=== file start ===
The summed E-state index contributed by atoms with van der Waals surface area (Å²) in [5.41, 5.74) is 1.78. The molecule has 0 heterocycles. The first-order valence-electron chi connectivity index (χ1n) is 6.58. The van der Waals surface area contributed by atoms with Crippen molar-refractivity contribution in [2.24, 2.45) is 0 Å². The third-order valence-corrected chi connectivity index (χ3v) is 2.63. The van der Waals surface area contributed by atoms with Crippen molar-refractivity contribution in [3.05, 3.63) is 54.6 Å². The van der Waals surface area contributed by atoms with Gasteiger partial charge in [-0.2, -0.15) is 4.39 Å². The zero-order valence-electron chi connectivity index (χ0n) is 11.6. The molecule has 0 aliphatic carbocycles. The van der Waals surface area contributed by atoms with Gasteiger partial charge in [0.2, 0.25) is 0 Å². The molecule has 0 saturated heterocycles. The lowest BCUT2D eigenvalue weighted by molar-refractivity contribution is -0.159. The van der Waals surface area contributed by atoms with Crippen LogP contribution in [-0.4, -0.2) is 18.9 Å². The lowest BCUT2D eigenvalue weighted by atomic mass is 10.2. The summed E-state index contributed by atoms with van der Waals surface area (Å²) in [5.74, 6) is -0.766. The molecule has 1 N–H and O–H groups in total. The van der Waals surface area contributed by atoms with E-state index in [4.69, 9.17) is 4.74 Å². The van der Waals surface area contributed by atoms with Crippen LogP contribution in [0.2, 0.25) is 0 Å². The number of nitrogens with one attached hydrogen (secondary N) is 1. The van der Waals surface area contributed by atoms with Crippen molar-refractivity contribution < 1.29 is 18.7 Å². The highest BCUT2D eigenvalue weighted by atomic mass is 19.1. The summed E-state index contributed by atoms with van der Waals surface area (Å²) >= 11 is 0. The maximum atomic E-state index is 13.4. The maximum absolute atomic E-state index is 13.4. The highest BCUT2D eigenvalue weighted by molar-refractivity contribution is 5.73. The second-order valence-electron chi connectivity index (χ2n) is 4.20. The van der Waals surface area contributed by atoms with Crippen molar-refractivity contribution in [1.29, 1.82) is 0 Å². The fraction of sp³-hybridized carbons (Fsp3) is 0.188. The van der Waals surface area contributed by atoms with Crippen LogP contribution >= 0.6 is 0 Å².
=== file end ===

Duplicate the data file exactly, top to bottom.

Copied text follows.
The summed E-state index contributed by atoms with van der Waals surface area (Å²) in [5.41, 5.74) is 1.78. The molecule has 0 heterocycles. The first-order valence-electron chi connectivity index (χ1n) is 6.58. The van der Waals surface area contributed by atoms with Crippen molar-refractivity contribution in [2.24, 2.45) is 0 Å². The third-order valence-corrected chi connectivity index (χ3v) is 2.63. The van der Waals surface area contributed by atoms with Crippen molar-refractivity contribution in [3.05, 3.63) is 54.6 Å². The van der Waals surface area contributed by atoms with Gasteiger partial charge in [-0.2, -0.15) is 4.39 Å². The zero-order valence-electron chi connectivity index (χ0n) is 11.6. The molecule has 0 aliphatic carbocycles. The van der Waals surface area contributed by atoms with Gasteiger partial charge in [0.2, 0.25) is 0 Å². The molecule has 0 saturated heterocycles. The lowest BCUT2D eigenvalue weighted by molar-refractivity contribution is -0.159. The van der Waals surface area contributed by atoms with Crippen LogP contribution in [-0.4, -0.2) is 18.9 Å². The lowest BCUT2D eigenvalue weighted by atomic mass is 10.2. The summed E-state index contributed by atoms with van der Waals surface area (Å²) in [5.74, 6) is -0.766. The molecule has 1 N–H and O–H groups in total. The van der Waals surface area contributed by atoms with E-state index in [4.69, 9.17) is 4.74 Å². The van der Waals surface area contributed by atoms with Crippen LogP contribution in [0.2, 0.25) is 0 Å². The number of nitrogens with one attached hydrogen (secondary N) is 1. The van der Waals surface area contributed by atoms with Crippen molar-refractivity contribution < 1.29 is 18.7 Å². The highest BCUT2D eigenvalue weighted by atomic mass is 19.1. The summed E-state index contributed by atoms with van der Waals surface area (Å²) >= 11 is 0. The maximum atomic E-state index is 13.4. The maximum absolute atomic E-state index is 13.4. The highest BCUT2D eigenvalue weighted by molar-refractivity contribution is 5.73. The second-order valence-electron chi connectivity index (χ2n) is 4.20. The van der Waals surface area contributed by atoms with Crippen molar-refractivity contribution in [1.29, 1.82) is 0 Å². The fraction of sp³-hybridized carbons (Fsp3) is 0.188. The van der Waals surface area contributed by atoms with Crippen LogP contribution >= 0.6 is 0 Å².